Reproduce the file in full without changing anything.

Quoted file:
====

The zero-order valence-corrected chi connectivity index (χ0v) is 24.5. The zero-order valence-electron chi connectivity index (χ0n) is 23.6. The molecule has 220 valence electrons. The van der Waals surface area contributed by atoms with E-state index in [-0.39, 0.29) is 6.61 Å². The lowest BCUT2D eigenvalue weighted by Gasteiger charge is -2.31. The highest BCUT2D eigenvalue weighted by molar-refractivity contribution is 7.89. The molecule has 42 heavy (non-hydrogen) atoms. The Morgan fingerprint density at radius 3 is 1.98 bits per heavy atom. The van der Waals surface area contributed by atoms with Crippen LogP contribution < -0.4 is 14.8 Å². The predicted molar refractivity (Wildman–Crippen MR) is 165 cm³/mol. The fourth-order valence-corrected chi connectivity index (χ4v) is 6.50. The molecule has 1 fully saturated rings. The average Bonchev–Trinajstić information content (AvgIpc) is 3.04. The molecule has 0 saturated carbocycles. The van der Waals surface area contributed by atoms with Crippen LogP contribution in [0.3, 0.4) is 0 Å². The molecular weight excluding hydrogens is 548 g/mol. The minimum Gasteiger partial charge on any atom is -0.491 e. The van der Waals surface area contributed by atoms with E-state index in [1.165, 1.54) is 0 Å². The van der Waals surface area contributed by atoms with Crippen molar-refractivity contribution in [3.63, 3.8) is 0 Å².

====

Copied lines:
The zero-order valence-corrected chi connectivity index (χ0v) is 24.5. The zero-order valence-electron chi connectivity index (χ0n) is 23.6. The molecule has 220 valence electrons. The van der Waals surface area contributed by atoms with E-state index in [-0.39, 0.29) is 6.61 Å². The lowest BCUT2D eigenvalue weighted by Gasteiger charge is -2.31. The highest BCUT2D eigenvalue weighted by molar-refractivity contribution is 7.89. The molecule has 42 heavy (non-hydrogen) atoms. The Morgan fingerprint density at radius 3 is 1.98 bits per heavy atom. The van der Waals surface area contributed by atoms with Crippen LogP contribution < -0.4 is 14.8 Å². The predicted molar refractivity (Wildman–Crippen MR) is 165 cm³/mol. The fourth-order valence-corrected chi connectivity index (χ4v) is 6.50. The molecule has 1 fully saturated rings. The average Bonchev–Trinajstić information content (AvgIpc) is 3.04. The molecule has 0 saturated carbocycles. The van der Waals surface area contributed by atoms with Crippen LogP contribution in [0.3, 0.4) is 0 Å². The molecular weight excluding hydrogens is 548 g/mol. The minimum Gasteiger partial charge on any atom is -0.491 e. The van der Waals surface area contributed by atoms with E-state index in [1.165, 1.54) is 0 Å². The van der Waals surface area contributed by atoms with Crippen molar-refractivity contribution in [3.63, 3.8) is 0 Å².